A hard, howling, tossing water scene.Strong tide was washing hero clean. “How cold!” Weather stings as in anger. O Silent night shows war ace danger! The cold waters swashing on in rage. Redcoats warn slow his hint engage.
16 types of wordplay with examples
Acronyms are words formed by the first letter or letters of a term. Acronyms are an important part of slang or “internet speak”—BAE, FOMO, YOLO, and even GIF. They are also found commonly throughout business, government (SCOTUS, MEDICAID, SNAP), and other sectors.
Example: In the Harry Potter series, Hermione wants to start the Society for the Promotion of Elfish Welfare (SPEW). The name is later changed to the House-Elf Liberation Front (the House-ELF).
An acrostic is a composition where specific letters form a new word or words. You’ll find acrostics in some crossword puzzles, where certain letters are circled to form a clue to the puzzle.
Example: The poet Edgar Allen Poe wrote a poem simply titled “An Acrostic.” The poem was about a woman named Elizabeth, and the letters that begin each line, when read vertically, spell “ELIZABETH.”
Alliteration is the repetition of an initial consonant sound in words that are in close proximity to each other.
Example: “And churlish chiding of the winter’s wind, / Which, when it bites and blows upon my body.” —As You Like It by William Shakespeare
Anagrams take the letters from a specific word or phrase and scramble them to create something new.
Example: dormitory→dirty room
Tom Marvolo Riddle→I am Lord Voldemort
Homophones are words that sound the same but have different meanings. The most commonly used homophones are “to,” “too,” and “two.” But homophones can be used deliberately in writing to create confusion or humor.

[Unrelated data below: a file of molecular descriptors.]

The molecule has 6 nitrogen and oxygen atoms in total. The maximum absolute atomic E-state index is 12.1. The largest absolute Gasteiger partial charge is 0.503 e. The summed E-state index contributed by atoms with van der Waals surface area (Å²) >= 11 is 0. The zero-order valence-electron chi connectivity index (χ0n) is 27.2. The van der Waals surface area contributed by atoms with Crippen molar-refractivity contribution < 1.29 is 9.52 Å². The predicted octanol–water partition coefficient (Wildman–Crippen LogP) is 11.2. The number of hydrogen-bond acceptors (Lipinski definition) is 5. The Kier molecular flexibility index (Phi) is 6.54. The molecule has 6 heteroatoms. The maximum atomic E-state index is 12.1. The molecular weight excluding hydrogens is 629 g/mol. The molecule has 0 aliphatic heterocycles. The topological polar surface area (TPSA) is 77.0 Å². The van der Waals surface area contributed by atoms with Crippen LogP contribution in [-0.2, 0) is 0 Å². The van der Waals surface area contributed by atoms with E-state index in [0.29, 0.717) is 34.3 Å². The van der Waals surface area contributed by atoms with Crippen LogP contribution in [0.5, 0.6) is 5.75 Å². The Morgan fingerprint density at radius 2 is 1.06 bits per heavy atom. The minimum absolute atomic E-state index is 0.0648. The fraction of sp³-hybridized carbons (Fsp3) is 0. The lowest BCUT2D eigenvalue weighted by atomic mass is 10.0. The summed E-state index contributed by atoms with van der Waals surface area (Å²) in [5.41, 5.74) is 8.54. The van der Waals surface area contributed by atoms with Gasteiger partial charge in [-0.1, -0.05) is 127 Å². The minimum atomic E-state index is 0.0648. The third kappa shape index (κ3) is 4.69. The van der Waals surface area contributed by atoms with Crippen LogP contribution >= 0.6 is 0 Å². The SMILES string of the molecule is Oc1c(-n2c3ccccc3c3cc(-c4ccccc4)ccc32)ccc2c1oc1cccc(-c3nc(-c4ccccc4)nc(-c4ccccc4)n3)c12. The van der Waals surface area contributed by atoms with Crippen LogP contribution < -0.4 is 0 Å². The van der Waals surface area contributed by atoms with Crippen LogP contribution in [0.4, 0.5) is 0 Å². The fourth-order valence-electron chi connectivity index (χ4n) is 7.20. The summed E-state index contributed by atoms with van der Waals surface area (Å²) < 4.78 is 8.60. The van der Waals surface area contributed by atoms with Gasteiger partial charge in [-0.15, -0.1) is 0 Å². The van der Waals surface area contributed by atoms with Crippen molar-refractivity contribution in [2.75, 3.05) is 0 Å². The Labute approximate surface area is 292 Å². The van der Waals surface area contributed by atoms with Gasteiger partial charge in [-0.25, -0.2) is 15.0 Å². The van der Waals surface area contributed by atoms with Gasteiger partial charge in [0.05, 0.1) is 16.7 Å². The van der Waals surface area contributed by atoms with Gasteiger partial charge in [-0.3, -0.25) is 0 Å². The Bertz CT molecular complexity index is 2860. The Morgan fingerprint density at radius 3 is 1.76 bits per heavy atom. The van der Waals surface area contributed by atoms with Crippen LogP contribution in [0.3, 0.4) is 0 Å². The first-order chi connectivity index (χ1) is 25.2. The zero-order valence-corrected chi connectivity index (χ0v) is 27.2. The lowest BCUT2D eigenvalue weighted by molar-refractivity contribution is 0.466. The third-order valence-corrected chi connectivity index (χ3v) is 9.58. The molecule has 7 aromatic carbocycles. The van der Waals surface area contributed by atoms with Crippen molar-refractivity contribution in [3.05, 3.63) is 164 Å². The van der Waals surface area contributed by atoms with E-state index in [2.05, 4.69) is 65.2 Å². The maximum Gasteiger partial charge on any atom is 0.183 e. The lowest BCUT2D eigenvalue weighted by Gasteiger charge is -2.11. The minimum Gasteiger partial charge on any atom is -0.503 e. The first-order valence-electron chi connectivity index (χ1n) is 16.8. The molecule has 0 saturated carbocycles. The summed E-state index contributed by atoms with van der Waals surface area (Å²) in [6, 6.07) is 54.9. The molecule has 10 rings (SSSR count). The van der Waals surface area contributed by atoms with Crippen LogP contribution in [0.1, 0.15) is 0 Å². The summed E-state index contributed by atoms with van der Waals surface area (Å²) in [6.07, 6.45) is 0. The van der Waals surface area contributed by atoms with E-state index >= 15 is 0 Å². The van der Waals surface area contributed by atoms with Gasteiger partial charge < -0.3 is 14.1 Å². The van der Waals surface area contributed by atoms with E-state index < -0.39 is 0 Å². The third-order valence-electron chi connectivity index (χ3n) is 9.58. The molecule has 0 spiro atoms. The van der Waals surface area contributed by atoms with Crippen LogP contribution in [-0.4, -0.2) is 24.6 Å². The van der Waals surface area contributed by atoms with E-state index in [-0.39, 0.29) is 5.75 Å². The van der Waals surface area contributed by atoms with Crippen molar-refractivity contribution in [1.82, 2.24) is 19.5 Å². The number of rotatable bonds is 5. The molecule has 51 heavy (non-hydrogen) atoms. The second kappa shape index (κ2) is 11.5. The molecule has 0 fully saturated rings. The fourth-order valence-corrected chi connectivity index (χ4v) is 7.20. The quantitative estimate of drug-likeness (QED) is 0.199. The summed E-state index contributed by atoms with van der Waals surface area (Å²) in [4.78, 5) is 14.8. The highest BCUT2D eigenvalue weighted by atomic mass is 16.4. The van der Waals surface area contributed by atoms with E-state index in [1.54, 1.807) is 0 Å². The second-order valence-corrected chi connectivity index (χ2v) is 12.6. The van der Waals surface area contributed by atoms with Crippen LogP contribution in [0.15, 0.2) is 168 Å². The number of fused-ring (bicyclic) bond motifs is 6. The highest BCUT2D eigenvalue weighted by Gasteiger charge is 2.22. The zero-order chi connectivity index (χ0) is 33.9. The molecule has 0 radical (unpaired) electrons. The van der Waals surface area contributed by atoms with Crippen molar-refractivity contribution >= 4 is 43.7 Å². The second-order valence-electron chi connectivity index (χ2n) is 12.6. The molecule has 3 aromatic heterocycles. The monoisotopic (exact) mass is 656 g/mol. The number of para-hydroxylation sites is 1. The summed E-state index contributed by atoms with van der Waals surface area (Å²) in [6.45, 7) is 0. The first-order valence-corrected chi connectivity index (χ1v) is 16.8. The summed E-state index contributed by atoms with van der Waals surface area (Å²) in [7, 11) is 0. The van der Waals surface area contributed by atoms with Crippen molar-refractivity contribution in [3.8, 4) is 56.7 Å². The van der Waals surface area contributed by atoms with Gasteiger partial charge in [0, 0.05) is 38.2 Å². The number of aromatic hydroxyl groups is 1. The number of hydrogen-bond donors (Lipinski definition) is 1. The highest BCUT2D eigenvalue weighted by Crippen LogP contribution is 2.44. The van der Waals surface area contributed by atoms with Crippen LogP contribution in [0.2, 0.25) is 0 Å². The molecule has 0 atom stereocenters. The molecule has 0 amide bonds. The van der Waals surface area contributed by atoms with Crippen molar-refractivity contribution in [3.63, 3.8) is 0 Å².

Example: “You see the earth takes twenty-four hours to turn round on its axis—”
“Talking of axes,” said the Duchess, “chop off her head!”
—Alice’s Adventures in Wonderland by Lewis Carroll
Malapropism is the incorrect placement of a word or letter, resulting in a comical, nonsensical sentence.
Example: In 2002 a reporter asked boxer Mike Tyson what he was going to do next, to which he responded: “I don’t know. I might just fade into Bolivian.” What he meant to say is that he was going to fade into oblivion.
A mondegreen is what happens when you mishear or misunderstand a phrase in a way that creates a new meaning. This happens often with song lyrics.
Example: Hearing Jimi Hendrix sing “‘Scuse me while I kiss this guy” in the song “Purple Haze” as opposed to the correct lyric, “‘Scuse me while I kiss the sky.”
Boom! Crack! Pow! Onomatopoeias are words that sound like what they mean.
Example: Comic books often write out onomatopoeias to illustrate impact. In the Batman TV show, sounds like wham!, pow!, biff!, and crunch! appear on-screen.
Oxymorons are phrases that use two contradictory words. You can use oxymorons for entertainment or for dramatic effect.